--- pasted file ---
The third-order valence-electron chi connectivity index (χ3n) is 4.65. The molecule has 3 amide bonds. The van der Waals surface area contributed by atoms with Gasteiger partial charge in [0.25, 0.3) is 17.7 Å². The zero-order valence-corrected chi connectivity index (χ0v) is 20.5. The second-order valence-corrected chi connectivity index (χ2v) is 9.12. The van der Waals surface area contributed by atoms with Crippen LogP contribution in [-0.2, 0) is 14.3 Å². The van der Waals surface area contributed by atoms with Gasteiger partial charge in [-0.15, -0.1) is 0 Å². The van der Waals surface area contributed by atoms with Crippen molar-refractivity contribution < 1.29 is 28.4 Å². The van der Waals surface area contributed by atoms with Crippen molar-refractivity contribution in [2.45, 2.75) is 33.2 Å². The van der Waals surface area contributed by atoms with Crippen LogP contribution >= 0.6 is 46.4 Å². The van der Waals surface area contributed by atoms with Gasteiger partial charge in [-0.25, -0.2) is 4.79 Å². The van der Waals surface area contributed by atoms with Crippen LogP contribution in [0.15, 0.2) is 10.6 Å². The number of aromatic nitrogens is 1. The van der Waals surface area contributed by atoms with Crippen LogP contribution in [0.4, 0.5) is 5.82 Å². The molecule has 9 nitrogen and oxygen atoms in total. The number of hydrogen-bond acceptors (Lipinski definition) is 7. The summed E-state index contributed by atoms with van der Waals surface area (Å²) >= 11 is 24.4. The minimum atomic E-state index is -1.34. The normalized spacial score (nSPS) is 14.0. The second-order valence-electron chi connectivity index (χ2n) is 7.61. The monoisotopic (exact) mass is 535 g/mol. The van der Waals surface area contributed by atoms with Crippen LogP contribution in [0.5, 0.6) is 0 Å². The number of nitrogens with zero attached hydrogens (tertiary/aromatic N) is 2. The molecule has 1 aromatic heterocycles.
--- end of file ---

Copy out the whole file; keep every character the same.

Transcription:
The third-order valence-electron chi connectivity index (χ3n) is 4.65. The molecule has 3 amide bonds. The van der Waals surface area contributed by atoms with Gasteiger partial charge in [0.25, 0.3) is 17.7 Å². The zero-order valence-corrected chi connectivity index (χ0v) is 20.5. The second-order valence-corrected chi connectivity index (χ2v) is 9.12. The van der Waals surface area contributed by atoms with Crippen LogP contribution in [-0.2, 0) is 14.3 Å². The van der Waals surface area contributed by atoms with Gasteiger partial charge in [-0.15, -0.1) is 0 Å². The van der Waals surface area contributed by atoms with Crippen molar-refractivity contribution < 1.29 is 28.4 Å². The van der Waals surface area contributed by atoms with Crippen molar-refractivity contribution in [2.45, 2.75) is 33.2 Å². The van der Waals surface area contributed by atoms with Crippen LogP contribution >= 0.6 is 46.4 Å². The van der Waals surface area contributed by atoms with Gasteiger partial charge in [-0.25, -0.2) is 4.79 Å². The van der Waals surface area contributed by atoms with Crippen LogP contribution in [0.15, 0.2) is 10.6 Å². The number of aromatic nitrogens is 1. The van der Waals surface area contributed by atoms with Crippen LogP contribution in [0.4, 0.5) is 5.82 Å². The molecule has 9 nitrogen and oxygen atoms in total. The number of hydrogen-bond acceptors (Lipinski definition) is 7. The summed E-state index contributed by atoms with van der Waals surface area (Å²) >= 11 is 24.4. The minimum atomic E-state index is -1.34. The normalized spacial score (nSPS) is 14.0. The second-order valence-electron chi connectivity index (χ2n) is 7.61. The monoisotopic (exact) mass is 535 g/mol. The van der Waals surface area contributed by atoms with Crippen LogP contribution in [0.5, 0.6) is 0 Å². The number of nitrogens with zero attached hydrogens (tertiary/aromatic N) is 2. The molecule has 1 aromatic heterocycles.